Our silver lining and best selling point for permissions: NOTHING has a cost to Dorman or the library.
Because I invested some time in smalltalk with a neighboring school’s advisor, I received the biggest surprise today! You see, in that polite conversation, I planted the seed for a collaboration. Well, maybe it was more of a collaborative idea hatched and carried through! I wish I had a photo to share of our student Cesar, but he is apparently absent today. He came by Tuesday afternoon to tell me he had made something for the library over in his Applied Technology (Carpentry) class over at neighboring R.D. Anderson Applied Technology Center, but it would need to be delivered or picked up. To say I was ecstatic is an understatement! You see, during the week of our high school’s course registration for 14-15 school year–when RD Anderson reps (teachers/advisors) came to Dorman’s lunch block to sign off on students taking RDA courses, we had ELDA Testing in the library. The testing caused us to be closed for a day or two, and this coincided with the RDA lunch visit. Since the library was closed we moved a cart over to the lunchroom to get returned books, renew books, and take special book orders for our library regulars or anyone else wanting library books and materials. And this is where I engaged in polite smalltalk with the RDA staff.
We met – we chatted!
We were positioned right next to the RDA staff in our cafeteria that day. I struck up a conversation with Elizabeth Abel, the Academic Assistance Teacher working RDA registration during one of those days, telling her how we had some library regulars getting cards signed for RDA classes. I then told her how an after school group (that includes Cesar) all ride a late bus, and join us to play checkers, chess, or scrabble daily after school. I told her about an idea I had for maybe a carpentry class to build us a small table top checker board, and that we would be happy to help out with the cost of materials and resources. I also said I thought that maybe Dorman students would be happy to build it for us, and we would put it to immediate use. (You see, RDA is a shared applied technology facility between 3 neighboring districts.) It was an enjoyable conversation though I never followed up to make it happen. Shame on me for that!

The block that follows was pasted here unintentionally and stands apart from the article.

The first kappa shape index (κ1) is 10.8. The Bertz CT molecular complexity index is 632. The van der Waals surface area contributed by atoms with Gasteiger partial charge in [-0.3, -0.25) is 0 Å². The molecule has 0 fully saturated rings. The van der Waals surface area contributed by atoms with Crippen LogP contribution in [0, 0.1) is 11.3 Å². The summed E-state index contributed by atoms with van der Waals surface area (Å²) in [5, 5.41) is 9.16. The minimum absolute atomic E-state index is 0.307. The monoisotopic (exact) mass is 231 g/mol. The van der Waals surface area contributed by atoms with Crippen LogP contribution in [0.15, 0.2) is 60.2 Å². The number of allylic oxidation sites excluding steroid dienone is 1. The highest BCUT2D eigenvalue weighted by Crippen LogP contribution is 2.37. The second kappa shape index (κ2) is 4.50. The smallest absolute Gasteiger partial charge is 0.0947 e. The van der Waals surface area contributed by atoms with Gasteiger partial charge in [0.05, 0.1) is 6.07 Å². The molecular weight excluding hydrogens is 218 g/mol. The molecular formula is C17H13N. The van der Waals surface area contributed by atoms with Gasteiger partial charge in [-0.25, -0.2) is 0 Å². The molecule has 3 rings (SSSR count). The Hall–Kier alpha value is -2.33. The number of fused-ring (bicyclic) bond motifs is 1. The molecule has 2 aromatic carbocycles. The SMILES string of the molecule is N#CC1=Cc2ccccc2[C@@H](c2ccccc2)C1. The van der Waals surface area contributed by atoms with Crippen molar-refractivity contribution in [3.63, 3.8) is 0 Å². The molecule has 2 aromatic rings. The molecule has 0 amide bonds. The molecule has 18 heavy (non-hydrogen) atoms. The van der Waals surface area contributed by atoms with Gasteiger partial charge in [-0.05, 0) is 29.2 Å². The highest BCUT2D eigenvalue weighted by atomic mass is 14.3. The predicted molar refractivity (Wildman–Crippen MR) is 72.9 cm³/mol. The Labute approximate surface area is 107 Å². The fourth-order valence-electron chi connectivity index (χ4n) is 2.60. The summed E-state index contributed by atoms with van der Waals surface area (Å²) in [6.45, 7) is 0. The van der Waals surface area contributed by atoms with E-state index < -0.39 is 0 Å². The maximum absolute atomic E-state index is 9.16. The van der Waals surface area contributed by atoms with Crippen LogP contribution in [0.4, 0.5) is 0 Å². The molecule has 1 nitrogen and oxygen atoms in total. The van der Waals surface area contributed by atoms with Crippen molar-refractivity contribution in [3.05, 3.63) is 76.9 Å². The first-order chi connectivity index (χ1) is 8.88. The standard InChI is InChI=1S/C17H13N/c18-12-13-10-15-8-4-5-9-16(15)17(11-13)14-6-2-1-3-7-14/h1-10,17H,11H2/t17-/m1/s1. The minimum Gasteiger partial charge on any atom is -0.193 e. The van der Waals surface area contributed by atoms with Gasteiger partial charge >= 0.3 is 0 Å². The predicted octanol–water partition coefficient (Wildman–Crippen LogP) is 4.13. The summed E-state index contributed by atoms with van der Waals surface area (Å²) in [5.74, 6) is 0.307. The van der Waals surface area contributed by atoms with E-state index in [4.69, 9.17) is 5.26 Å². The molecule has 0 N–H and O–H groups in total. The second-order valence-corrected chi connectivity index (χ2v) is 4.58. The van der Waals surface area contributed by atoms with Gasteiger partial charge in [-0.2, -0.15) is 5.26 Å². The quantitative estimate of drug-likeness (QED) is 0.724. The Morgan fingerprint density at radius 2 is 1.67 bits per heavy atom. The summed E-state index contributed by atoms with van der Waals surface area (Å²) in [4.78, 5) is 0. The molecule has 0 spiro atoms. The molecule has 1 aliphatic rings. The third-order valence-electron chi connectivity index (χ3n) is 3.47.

SURPRISE! Our chat had mega results, no?
Unbeknownst to me until Tuesday after school, the project was taken on by Cesar, an 11th grader at Dorman, through his Carpentry class taught by RDA Instructor Tom Webb. When Cesar told me he had something for us that needed to be delivered, I was even a little dismissive, not expecting much, even if his class had made something. Shame on me times two! The final product demonstrates high quality craftsmanship and I’m sure was a true labor of love. You see, Cesar is one of the guys who comes in most afternoons to play board games. It delights me immensely that one who is invested in our library program, even if it is after school to kill time waiting for his bus, truly took on and embraced the challenge to create something he and his friends can enjoy everyday at Dorman. I can’t wait to take a picture of the board in use to share!